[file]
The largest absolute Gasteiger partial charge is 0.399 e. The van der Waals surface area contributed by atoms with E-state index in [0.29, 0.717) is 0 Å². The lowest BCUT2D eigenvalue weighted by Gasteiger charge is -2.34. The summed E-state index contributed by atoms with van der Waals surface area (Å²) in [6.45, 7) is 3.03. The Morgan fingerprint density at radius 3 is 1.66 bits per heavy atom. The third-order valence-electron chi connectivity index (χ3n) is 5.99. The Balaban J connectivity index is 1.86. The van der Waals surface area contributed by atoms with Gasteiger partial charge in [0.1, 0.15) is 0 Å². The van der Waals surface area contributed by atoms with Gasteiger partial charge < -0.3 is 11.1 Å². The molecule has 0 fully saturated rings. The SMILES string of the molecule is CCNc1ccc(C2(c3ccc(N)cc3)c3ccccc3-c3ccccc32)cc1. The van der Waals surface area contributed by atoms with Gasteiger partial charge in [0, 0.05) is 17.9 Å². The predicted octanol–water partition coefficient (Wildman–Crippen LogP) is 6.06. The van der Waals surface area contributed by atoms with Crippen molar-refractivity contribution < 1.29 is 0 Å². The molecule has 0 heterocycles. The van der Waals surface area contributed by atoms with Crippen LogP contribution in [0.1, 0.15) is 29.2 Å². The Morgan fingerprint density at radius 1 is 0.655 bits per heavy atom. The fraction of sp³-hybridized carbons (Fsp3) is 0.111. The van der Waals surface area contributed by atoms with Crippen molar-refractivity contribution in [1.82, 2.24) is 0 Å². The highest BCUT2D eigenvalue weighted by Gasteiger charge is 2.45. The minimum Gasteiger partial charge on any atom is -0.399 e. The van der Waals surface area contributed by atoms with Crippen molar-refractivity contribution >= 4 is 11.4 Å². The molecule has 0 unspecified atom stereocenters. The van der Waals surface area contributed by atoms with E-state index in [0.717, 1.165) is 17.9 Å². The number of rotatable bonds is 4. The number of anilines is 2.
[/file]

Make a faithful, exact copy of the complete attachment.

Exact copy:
The largest absolute Gasteiger partial charge is 0.399 e. The van der Waals surface area contributed by atoms with E-state index in [0.29, 0.717) is 0 Å². The lowest BCUT2D eigenvalue weighted by Gasteiger charge is -2.34. The summed E-state index contributed by atoms with van der Waals surface area (Å²) in [6.45, 7) is 3.03. The Morgan fingerprint density at radius 3 is 1.66 bits per heavy atom. The third-order valence-electron chi connectivity index (χ3n) is 5.99. The Balaban J connectivity index is 1.86. The van der Waals surface area contributed by atoms with Gasteiger partial charge in [0.1, 0.15) is 0 Å². The van der Waals surface area contributed by atoms with Gasteiger partial charge < -0.3 is 11.1 Å². The molecule has 0 fully saturated rings. The SMILES string of the molecule is CCNc1ccc(C2(c3ccc(N)cc3)c3ccccc3-c3ccccc32)cc1. The van der Waals surface area contributed by atoms with Gasteiger partial charge in [0, 0.05) is 17.9 Å². The predicted octanol–water partition coefficient (Wildman–Crippen LogP) is 6.06. The van der Waals surface area contributed by atoms with Crippen molar-refractivity contribution < 1.29 is 0 Å². The molecule has 0 heterocycles. The van der Waals surface area contributed by atoms with Crippen LogP contribution in [0.1, 0.15) is 29.2 Å². The Morgan fingerprint density at radius 1 is 0.655 bits per heavy atom. The fraction of sp³-hybridized carbons (Fsp3) is 0.111. The van der Waals surface area contributed by atoms with Crippen molar-refractivity contribution in [1.82, 2.24) is 0 Å². The highest BCUT2D eigenvalue weighted by Gasteiger charge is 2.45. The minimum Gasteiger partial charge on any atom is -0.399 e. The van der Waals surface area contributed by atoms with Crippen molar-refractivity contribution >= 4 is 11.4 Å². The molecule has 0 unspecified atom stereocenters. The van der Waals surface area contributed by atoms with E-state index in [0.717, 1.165) is 17.9 Å². The number of rotatable bonds is 4. The number of anilines is 2.